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Advanced Principles- Fall 2018 > Orthopedics > Flashcards

Flashcards in Orthopedics Deck (27)
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1

What should you focus on during the pre-op assessment of an ortho patient?

  • airway
  • neurologic exam- look for pre-existin deficits
  • assessing CV and Pulm function  can be difficult based on exercise tolerance in this population
    • may require a more advanced workup
  • Joint mobility issues
  • opioid use?  
    • could have tolerance
  • anticoagulation use?
    • often required post-op d/t risk of dvts after ortho surgeries
  • Chronic steroids
  • positioning issues

2

What are types of anesthesia that can be used for surgery to the hand and wrist?

  • Local w/ MAC (if no tourniquet required)
  • Terminal nerve blocks with three local injections
    • radial, ulnar, medial block (if no tourniquet required)
  • Brachial plexus block
    • axillary, infraclavicular, supraclavicular- all get elbow and below??
  • Bier block
  • General w/LMA or RSI w/ ETT if trauma

3

Refresher on Bier block

  • Limited to short procedures (about 1 hour)
  • Start IV on operative hand/wrist
  • Exsanguinate arm- elevate and wrap with super tight band
  • Double tourniquet- inflate upper cuff to 250 mmHg
  • Inject 50 ml 0.5% lidocaine
  • When pt begins complaining of discomfort in arm, inflate distal tournequet and deflate upper tourniquet
  • Complications: tourniquet failure causing LA toxicity
  • Record tourniquet times
  • must provide additional means for postop pain relief

4

What are the types of elbow surgeries?

How may the pt be positioned?

  • Types of surgeries:
    • cubital tunnel release
    • ulnar nerve transposition
    • ulnar collateral ligament reconstruction
    • ORIF fracture
  • Position
    • supine
    • lateral
    • prone

5

How can you do the anesthetic for an elbow surgery?

  • General w/LMA or RSI w/ETT if Trauma
  • brachial plexus block
    • infraclavicular, supraclavicular with intercostobrachial nerve block for tourniquet

6

Tourniquets:

Why are they used?

How should they fit?

Risks?

Settings?

Max duration?

What happens after deflation?

  • Used to minimize blood loss and provide bloodless surgical field
  • Cuff size- should completely encircle limb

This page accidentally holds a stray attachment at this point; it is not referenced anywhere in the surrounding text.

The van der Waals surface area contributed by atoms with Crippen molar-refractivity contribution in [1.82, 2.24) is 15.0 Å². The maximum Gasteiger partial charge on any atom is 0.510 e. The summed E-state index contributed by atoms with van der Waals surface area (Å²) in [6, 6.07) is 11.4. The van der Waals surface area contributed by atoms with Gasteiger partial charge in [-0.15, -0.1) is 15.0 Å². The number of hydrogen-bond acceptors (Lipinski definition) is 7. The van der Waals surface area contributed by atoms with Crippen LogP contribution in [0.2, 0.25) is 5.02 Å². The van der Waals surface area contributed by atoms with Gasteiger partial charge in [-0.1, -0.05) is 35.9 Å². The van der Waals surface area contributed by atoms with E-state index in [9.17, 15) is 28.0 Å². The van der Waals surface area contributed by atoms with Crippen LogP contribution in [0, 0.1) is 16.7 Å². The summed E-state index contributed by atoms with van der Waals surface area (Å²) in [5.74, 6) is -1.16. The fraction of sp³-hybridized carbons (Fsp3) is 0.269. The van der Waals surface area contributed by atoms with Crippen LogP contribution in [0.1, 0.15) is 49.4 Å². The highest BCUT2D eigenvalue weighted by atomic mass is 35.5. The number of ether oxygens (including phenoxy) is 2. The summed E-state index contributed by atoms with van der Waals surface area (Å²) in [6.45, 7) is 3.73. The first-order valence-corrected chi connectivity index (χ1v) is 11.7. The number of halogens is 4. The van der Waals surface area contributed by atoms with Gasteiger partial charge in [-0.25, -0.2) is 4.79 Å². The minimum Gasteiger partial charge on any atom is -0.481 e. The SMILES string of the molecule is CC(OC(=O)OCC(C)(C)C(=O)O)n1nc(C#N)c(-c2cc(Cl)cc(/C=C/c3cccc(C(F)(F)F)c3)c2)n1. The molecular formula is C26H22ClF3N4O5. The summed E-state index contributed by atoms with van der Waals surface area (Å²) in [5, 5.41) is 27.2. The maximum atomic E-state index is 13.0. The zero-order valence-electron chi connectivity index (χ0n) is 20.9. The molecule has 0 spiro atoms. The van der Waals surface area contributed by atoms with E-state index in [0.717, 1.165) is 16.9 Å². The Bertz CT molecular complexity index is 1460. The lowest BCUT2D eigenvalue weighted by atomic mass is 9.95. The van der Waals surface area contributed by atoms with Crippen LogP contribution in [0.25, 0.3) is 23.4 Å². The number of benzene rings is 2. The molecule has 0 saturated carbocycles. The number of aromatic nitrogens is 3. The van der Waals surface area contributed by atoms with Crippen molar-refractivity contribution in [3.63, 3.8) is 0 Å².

• width more than half the limb diameter
  • Risk- damage to underlying vessels, nerves, and muscles
    •  maker sure to pad it and dont pinch skin
  • Ideally, pressure set 100 mmHg above patients SBP for thigh and 50 mmHg for arm
  • Tourniquet pain develops over time
  • max duration 2 hours
  • Transient metabolic acidosis, increased CO2 levels and drop in BP with tourniquet deflation

7

Refresher on brachial plexus blocks:

What part of plexus they affect and indications

Interscalene

Supraclavicular

Infraclavicular

Axiallary

  • Interscalent
    • roots/trunks
    • Indicated for shoulder surgery and upper arm
  • Supraclavicular
    • Trunks/divisions (middle/inferior)
    • Indicated for surgery of upper arm to hand
  • Infraclavicular
    • Lateral, posterior, medial cords
    • indicated for surgery for elbow, forearm, hand
  • Axillary
    • median, ulnar, radial nerves
    • indicated for surgery below the elbow

8

What does intercostobrachial nerve come off of?

T2

9

Interscalene block:

Indications?

Goal?

What is not blocked?

  • Indications: Shoulder and upper arm
  • Goal: LA around superior and middle roots/trunks of C5, C6, and C7
  • Ulnar nerve NOT blocked

10

Interscalene block Complications

  • Ipsilateral phrenic nerve block with ipsilateral diaphragm paralysis (most common)
  • Intravascular injection
    • close to vertebral artery, carotid artery, and jugular vein
  • Hoarsness, dysphagia if recurrent laryngeal nerve blocked
  • Horner's syndrome (Horny Pam)
    • Ptosis
    • anhydrosis
    • miosis

11

Supraclavicular block:

Indications

Goal

What is not covered?

  • Indications- upper arm to hand
  • Goal- LA around blocks at trunks/divisions of plexus